Running For Your Life? 5 steps to slow down and take charge…

This month’s blog post is borrowed from a dear friend and teacher of mine Jana Titus. Jana is an amazing teacher, writer, life coach, and healer. She is intuitive and yet practical, insightful, and direct. Please enjoy this article. To read more by Jana, visit


body-in-motionOMG – Gotta do this – Gotta do that – Gotta move faster – Gotta do more…

Sound familiar?

It’s the soundtrack of the modern mind, a siren song of stress, endlessly driving us to do more and do it faster. We all honor the idea of being mindful, of keeping calm, of staying in the moment. I’m not sure we really believe it’s possible – or, frankly, even desirable…

Slow down and someone else might get ahead. Slow down and we might miss the next boat taking off for the next big thing. So day after day we run after the cosmic To-Do list that rolls before us, striving to catch up with our lives – to take control. But somehow we never do. Somehow our lives seem to have taken control of us…

It’s time to take charge…

Speed is the enemy of consciousness. It creates stress out of thin air and panic out the simplest errand. But we live in a speed-addicted world, and we’re all hooked – pharmaceutically or psychically. It’s our culture – the ingrained belief that the more you do the better person you are. The busier you are the more important. The faster you move the more you get done. So of course we take on more than we can do! Of course we speed up to do it! That’s what successful, got-their-act-together people do! Yet at the end of the day we wonder why we feel so exhausted, stressed and overwhelmed – and why, despite all we did, there’s so much left to do. It’s the way things are. Life in the 21st century.

Does it have to be that way? Really?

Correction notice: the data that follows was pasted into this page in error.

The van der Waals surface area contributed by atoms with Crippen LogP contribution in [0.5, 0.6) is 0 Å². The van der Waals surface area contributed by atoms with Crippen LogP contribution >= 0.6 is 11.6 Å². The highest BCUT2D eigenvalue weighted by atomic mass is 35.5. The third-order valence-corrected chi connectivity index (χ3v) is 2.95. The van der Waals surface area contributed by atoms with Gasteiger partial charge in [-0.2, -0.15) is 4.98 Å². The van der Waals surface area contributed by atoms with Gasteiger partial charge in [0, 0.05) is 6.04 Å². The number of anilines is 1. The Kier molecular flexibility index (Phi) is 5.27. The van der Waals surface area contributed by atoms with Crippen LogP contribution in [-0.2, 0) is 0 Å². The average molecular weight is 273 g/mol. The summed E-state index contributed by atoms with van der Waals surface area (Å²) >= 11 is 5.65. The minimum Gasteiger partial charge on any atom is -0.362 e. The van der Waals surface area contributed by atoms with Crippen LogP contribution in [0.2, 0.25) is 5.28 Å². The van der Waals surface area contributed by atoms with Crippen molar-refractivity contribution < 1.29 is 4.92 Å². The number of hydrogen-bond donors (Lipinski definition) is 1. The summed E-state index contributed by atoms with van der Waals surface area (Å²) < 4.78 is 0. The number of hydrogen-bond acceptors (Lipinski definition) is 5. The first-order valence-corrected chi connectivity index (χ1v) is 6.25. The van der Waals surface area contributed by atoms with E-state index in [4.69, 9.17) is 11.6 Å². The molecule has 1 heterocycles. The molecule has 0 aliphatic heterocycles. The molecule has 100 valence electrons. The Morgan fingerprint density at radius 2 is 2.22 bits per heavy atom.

Ask yourself: Does doing things faster give you more time? Does driving through your day like it’s the Indy 500 make you more productive? Have you ever got it (whatever ‘it’ is) all done? Is it even possible? Does it even matter?

Years ago I studied with a Swami who observed that Americans make themselves crazy running around, and asked a simple – ‘Why?’ That was my ‘aha’ moment, the moment I decided to slow down enough to smell at least one flower a day. Because at that moment, in a flash, I saw my life as a race I was running – and losing – everyday.  And when I asked myself ‘why?’ I couldn’t answer the question. Since then, I’ve asked the same question of people who come to me stressed out and exhausted – and I’m always amazed to find no one can answer it! It seems that all the rationales for rushing around to accomplish XY & Z in the shortest amount of time dissolve upon examination.

The plain fact is that the go faster/do more paradigm by which we live is a lie. It doesn’t work.

We need to make a change. And the only way to change behavior is to change the thought that inspires it

  1. First step: create a new paradigm that answers the questions: what do we really want from life, what would reduce stress, give us more energy, create more happiness, and make more time for the things that give us joy
  2. Next step: create a practice that puts the idea into action. By practice I’m not talking about adding to the list of what we already have to do – thus creating more stress. I’m talking about implementing certain time-proven techniques for staying conscious, present and calm in our day. For instance:
  3. Set a daily intention. Intention – ‘samkalpa’ in Sanskrit – directs energy toward a particular goal, whatever it may be – to go slow, to be patient, to take time for ourselves.
  4. Be mindful about the things that speed us up and create tension. No judgment, no guilt – just observing ourselves in action. What triggers tension and speeding up? Running late? Change of plans? Waiting? Recognize the triggers and we give ourselves the chance to avoid them and/or alter our response to them.
  5. Remember to breathe. Speeding up creates tension and constricts breathing. One deep, conscious breath can change a day. Right now, take a breath, enjoy the release of tension – then count to three and do it again. Feel the difference?

Amazingly, when we get ourselves to slow down – even a little – we find we have a lot more time to get things done!  When we don’t worry about all there is to do – but simply stay with the process of doing – we discover it’s entirely possible to move fast without racing, and get things done without stressing. To breathe, to stay calm – even, miracle of miracles! – actually enjoy doing what needs to be done…

And when all is said and done, maximum enjoyment is better for the soul than getting the maximum amount of things done.

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